This last aspect of the attack makes it very unlikely that Israel or any Western country would be responsible. Whatever the target, it is highly unlikely that any cyber-attack against a well designed control system can achieve more than a temporary denial of service. Whoever wrote the Stuxnet code was revealing that they knew a very great deal about the design of the target. It is not very likely that any intelligence agency would want to put such a valuable strategic asset at risk for the sake of some casual vandalism that would be repaired in a few months.

Even more compelling is the fact that the Bushehr plant is not yet operational. Disabling a running plant is one thing, disabling a plant that is not yet commissioned would require considerably greater and more detailed inside knowledge.

If the target was the Iranian centrifuges, the knowledge could only have come from inside Iran itself. That is not impossible, there is certainly a complex power struggle going on within the regime. But it seems very unlikely.

The Iranian Bushehr reactor seems a much more likely target than the centrifuges. At least two parties had access to detailed knowledge of the plant's design - the Iranians and the Russian's who designed it. It is also possible that there are plants in other countries built to the same design and that a third party could have learnt some of the details from them. I find this unlikely however since respect for Russian nuclear engineering was severely damaged after Chernobyl. Other than the Iranians, it is unlikely that the Russians have had many recent customers.

Why would Russia sabotage a plant they built themselves? Well it used to be standard operating procedure during the days of the Soviet Union. Countries would buy all manner of technology from Russia and then learn that it was not so much an outright purchase so much as a lease. Selling the Iranians a power plant and then sabotaging it to force the Iranians to pay for repairs is the way the Soviet Union did business and is the way that Russia does business today - as European countries buying Russian natural gas have found to their cost.

We certainly do not have conclusive proof, but the Russia theory is the only one that fits all the facts we know and is the best fit to those facts. Russia has built its cyber-warfare capability through an alliance with organized crime, commissioning the deployment code is certainly well within the type of favor that Kremlin-sponsored criminal groups such as the Russian Business Network have performed in the past.  The payload was probably written separately and tested out on an actual Russian power plant with the identical control system - presumably with the plant shutdown or otherwise safe.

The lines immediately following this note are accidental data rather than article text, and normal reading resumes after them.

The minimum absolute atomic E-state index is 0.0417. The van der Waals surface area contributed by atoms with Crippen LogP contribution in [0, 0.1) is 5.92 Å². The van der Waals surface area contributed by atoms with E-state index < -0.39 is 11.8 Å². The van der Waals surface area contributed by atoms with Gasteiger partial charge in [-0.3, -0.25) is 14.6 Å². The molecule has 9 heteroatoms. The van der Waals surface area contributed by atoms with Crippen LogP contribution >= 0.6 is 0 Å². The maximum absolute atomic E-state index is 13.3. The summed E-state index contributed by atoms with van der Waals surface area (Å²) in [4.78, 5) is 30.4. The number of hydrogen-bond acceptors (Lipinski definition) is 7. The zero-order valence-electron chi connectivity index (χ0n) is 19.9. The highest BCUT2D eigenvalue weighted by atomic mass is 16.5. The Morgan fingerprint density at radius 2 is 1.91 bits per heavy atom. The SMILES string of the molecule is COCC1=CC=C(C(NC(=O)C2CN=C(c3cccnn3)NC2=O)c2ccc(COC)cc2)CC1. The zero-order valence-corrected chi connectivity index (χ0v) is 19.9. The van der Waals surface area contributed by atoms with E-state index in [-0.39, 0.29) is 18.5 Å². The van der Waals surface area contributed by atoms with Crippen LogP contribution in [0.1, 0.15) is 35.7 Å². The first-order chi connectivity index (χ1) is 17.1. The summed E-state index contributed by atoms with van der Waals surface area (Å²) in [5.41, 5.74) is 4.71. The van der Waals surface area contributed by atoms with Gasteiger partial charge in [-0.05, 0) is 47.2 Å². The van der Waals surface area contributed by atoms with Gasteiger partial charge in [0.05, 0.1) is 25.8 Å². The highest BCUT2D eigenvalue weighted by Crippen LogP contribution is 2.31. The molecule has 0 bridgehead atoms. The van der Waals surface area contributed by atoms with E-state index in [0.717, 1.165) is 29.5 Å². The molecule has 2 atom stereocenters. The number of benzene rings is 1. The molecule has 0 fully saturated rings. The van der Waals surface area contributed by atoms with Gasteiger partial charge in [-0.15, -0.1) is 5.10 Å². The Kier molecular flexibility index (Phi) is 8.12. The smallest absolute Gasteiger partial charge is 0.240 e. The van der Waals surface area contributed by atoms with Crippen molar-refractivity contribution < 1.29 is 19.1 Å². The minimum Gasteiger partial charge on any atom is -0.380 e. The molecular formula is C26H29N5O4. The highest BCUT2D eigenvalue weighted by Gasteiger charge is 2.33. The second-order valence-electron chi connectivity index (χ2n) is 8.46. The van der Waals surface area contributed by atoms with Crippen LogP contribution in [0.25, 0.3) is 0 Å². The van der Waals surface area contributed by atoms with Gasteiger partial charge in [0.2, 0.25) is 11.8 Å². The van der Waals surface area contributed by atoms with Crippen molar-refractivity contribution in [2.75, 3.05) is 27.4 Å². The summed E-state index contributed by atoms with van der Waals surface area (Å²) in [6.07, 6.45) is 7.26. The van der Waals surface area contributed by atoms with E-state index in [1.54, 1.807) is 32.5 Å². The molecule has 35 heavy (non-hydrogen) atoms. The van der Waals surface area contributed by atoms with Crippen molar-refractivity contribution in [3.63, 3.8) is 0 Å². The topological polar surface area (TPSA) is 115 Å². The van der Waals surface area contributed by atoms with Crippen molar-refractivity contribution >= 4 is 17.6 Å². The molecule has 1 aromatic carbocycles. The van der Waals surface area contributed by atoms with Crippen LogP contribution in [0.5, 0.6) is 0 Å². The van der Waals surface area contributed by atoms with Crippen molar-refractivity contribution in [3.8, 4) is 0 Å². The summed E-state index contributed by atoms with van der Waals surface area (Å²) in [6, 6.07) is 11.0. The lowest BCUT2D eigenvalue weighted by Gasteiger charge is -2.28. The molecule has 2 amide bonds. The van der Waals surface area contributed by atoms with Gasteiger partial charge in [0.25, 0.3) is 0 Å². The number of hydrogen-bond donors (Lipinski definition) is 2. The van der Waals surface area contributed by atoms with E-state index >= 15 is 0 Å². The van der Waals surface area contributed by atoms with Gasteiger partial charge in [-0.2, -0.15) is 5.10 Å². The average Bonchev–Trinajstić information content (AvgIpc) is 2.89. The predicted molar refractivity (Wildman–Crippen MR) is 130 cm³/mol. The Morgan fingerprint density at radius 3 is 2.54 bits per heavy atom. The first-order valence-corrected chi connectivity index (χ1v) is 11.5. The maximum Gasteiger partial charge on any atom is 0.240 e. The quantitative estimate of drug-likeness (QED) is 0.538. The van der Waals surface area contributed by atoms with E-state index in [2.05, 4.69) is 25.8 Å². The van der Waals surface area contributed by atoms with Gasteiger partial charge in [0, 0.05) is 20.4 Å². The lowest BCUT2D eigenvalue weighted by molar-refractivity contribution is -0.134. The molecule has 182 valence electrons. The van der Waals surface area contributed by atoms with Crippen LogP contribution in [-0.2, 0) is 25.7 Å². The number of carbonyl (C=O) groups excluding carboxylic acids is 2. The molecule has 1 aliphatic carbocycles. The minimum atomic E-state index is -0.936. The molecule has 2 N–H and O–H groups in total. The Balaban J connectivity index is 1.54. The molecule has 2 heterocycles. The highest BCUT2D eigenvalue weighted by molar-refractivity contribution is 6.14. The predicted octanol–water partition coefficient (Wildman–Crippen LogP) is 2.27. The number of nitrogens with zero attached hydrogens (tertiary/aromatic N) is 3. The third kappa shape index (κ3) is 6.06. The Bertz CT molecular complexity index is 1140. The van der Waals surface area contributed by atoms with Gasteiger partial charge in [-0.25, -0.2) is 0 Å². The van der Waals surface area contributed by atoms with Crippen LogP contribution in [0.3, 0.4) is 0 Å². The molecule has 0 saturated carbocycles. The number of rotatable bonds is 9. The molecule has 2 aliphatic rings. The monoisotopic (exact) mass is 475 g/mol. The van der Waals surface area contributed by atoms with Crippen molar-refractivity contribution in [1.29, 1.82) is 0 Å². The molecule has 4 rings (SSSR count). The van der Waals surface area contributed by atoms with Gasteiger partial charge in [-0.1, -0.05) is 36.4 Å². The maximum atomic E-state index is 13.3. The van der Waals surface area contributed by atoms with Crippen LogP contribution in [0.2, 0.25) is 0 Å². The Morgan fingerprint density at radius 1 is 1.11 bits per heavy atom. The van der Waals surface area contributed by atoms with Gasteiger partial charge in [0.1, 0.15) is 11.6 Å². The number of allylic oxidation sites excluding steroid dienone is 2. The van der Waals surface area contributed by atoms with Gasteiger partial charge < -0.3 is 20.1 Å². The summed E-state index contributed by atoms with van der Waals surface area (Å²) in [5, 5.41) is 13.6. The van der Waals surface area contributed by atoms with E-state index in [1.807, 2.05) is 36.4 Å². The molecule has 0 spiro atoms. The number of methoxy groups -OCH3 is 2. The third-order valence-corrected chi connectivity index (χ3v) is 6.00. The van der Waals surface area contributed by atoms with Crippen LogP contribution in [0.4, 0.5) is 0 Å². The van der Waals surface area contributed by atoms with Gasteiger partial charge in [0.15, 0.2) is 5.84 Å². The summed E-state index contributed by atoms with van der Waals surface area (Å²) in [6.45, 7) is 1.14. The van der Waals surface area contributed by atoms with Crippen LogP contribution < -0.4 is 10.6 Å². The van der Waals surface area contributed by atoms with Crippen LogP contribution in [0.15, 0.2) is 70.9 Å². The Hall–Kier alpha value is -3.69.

In conclusion, the Stuxnet attack appears to me to be a highly professional attack perpetrated by the Russian government on their ally to coerce Iran into agreeing to accept Russia's proposal to reprocess Iranian fuel. This would allow Russia to recoup the cost of the attack through revenues from the reprocessing and would ensure that Iran remained dependent on Russian technology in the future.

Iran agreed to the reprocessing deal in 2005 and then backed out. A few months ago Iran changed course again and agreed to honor their earlier agreement. The Bushehr Nuclear plant began to be loaded with fuel on 21st August and is scheduled to begin generating power in the near future.

3 comments:

Jhon said...

I am more concern about privacy issues which are increasing, I think Internet crime is decreasing.

- John Devis
Magento Themes

tania said...

@ Jhon, that is one part of Internet crime which are increase as usage of Internet is increasing world wide.


- Tanya
Web Design Firm

electroniccigarette said...

@John

Try searching the ratio of cyber crimes, as its increasing the each passing day, cant understands as to which part of the world you are talking about....

Electronic Cigarette